My Vegan Journey

I’ve been a vegetarian by birth and never felt the urge to have any meat. It was never religious for me (since I’m not religious), or that my parents told me so (which in fact they never did, they told me to do whatever I want outside their house. Fair enough.). To me killing for food just felt plain wrong. More so when every nutrient I ever need can be consumed through a plant based diet. I grew up around healthy vegetarians and dint find I was missing out on anything important, since I’m not going to kill only for taste (by that logic, why stop at chicken, beef, pork, etc. why not try out all sorts of animals or insects like cockroach, lizards etc? In fact why stop at that, why not try out human meat because it might taste exquisite?).

I’ve now given up dairy too, because dairy industry is really no different than beef industry. I started reading about veganism when a former colleague of mine shared this information with me and simultaneously when my interest in green & sustainable environment increased. It was shocking when I first found out that animal farming is the biggest cause of our climate change or that world hunger could end if we use all the produce for human consumption than for feeding farm animals raised for slaughter.

I was raised on a lot of myths about milk and it took some time to let them go. I’ll elaborate on the two major reasons I kept having dairy without ever bothering to cross verify them.

Myth #1: Milk is an essential part of a balanced diet.

We think milk, we think calcium. In reality however, we can get calcium from so many other plant based sources, minus all the bad things that come with animal milk (like detergents, pus, and all that calories & fats). Human beings don’t need cow’s milk for survival. No adults of any species have milk, it’s only for infants. And no animal ever drinks milk of any species other than their own, except humans of course. There are vegan athletes, body building champions, famous celebrities, people who have reversed their diseases after giving up animal products. Turns out, human beings can thrive on a vegan diet (of course you’ll have to eat well, eating french fries all day will make you vegan but you’ll likely die sooner than most!).  Milk, in fact, is a product of an industry that makes money by mercilessly exploiting milk giving animals. It is not a requirement of any kind!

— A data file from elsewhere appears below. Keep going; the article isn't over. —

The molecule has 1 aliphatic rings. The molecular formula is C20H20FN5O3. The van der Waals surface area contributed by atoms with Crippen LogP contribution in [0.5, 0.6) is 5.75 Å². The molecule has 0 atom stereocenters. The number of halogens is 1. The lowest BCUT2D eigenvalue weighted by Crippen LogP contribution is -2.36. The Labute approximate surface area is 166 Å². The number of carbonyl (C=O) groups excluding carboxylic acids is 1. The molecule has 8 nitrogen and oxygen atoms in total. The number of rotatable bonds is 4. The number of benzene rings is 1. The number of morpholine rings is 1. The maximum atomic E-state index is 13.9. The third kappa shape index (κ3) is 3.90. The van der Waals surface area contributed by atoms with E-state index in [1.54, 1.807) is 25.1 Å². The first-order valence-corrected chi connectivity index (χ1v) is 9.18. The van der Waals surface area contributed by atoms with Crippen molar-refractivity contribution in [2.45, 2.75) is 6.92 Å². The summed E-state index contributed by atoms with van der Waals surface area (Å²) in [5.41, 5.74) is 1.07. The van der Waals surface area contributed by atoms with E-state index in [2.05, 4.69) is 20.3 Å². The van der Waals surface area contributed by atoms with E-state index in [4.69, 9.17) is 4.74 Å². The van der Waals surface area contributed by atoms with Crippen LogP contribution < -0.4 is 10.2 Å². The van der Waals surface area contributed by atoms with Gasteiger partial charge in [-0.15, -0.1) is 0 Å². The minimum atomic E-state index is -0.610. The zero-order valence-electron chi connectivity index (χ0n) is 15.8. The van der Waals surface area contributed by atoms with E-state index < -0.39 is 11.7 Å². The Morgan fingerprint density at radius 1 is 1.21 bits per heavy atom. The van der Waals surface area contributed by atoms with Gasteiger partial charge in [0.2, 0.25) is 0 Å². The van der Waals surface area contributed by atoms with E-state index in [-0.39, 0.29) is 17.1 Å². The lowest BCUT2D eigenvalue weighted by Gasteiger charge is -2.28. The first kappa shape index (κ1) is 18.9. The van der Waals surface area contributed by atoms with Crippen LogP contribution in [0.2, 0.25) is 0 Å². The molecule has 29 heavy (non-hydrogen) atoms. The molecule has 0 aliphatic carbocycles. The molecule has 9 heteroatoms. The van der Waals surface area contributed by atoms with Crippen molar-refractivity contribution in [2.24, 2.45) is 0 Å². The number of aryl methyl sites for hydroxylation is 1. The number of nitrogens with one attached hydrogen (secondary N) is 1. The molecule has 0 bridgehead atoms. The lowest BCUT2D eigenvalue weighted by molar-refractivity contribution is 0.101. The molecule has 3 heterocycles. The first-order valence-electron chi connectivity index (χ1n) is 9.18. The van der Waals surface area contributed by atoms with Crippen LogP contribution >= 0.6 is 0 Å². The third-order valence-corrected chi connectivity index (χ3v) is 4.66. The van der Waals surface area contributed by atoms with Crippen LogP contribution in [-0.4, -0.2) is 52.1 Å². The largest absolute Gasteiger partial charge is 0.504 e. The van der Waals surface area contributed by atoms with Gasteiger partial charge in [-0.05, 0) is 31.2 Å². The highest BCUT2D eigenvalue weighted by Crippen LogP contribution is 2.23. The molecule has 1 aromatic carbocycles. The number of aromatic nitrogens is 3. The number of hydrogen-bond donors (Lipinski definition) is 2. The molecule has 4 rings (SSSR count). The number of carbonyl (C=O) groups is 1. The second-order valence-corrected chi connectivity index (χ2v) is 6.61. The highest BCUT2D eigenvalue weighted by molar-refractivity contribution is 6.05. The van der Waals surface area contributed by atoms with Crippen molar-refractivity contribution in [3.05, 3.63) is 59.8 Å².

Myth #2: Cows produce more milk than that needed for it’s calves. Also, cows produce milk all year round.

All cows, wild and domesticated, will only lactate in the period between their calf’s birth and weaning. Just like human females. So to keep up with the year round supply of milk,  a dairy cow is artificially inseminated (read: raped) over and over again, without any resting period. Cows are also loaded up with hormones to produce large quantities of milk, more than they otherwise would if left on their own. This causes numerous diseases in the dairy cows & reduces their otherwise ~20 years of lifespan to 4-5 years.Not only the cow is raped to produce babies & babies, those babies are then separated from the mother and they are not allowed to bond. Male calves are killed for meat & leather. Female calves are hooked up with hormones and growth food to turn them into baby-making-milk-producing machines asap. Imagine the horror.

Once I knew all this & confirmed from various sources that this in fact is the industry norm and not some isolated case, I turned Vegan.

People mention that vegan food is expensive or that it will require them to plan too much for all the nutrients, which they don’t need to do with animal products. Or that they can’t give up the taste (this I find insensitive). For me it’s a no-brainer. I don’t want to be part of this unethical behavior, period.

If I see a human being on the road, bleeding from an accident, I would go & help them. However inconvenient or expensive that may be. It’s the same logic here. I know something terrible is happening, and I know the right thing is to not support it. The little I can do is to learn about my own body, my nutritional needs and what local, easily available produce fulfills that need. It’s a one time investment I’m willingly making to live a cruelty free, guilt free & healthier life and I don’t see why I shouldn’t do it.

P.S. Yes, vitamin B-12 is the one & only thing we can’t sufficiently get on a whole plant based diet. We need to consume fortified foods or supplements for it. The fact is that many vegetarians & occasional meat eaters also suffer from B-12 deficiency, so it’s something non vegan population has to take care of also.


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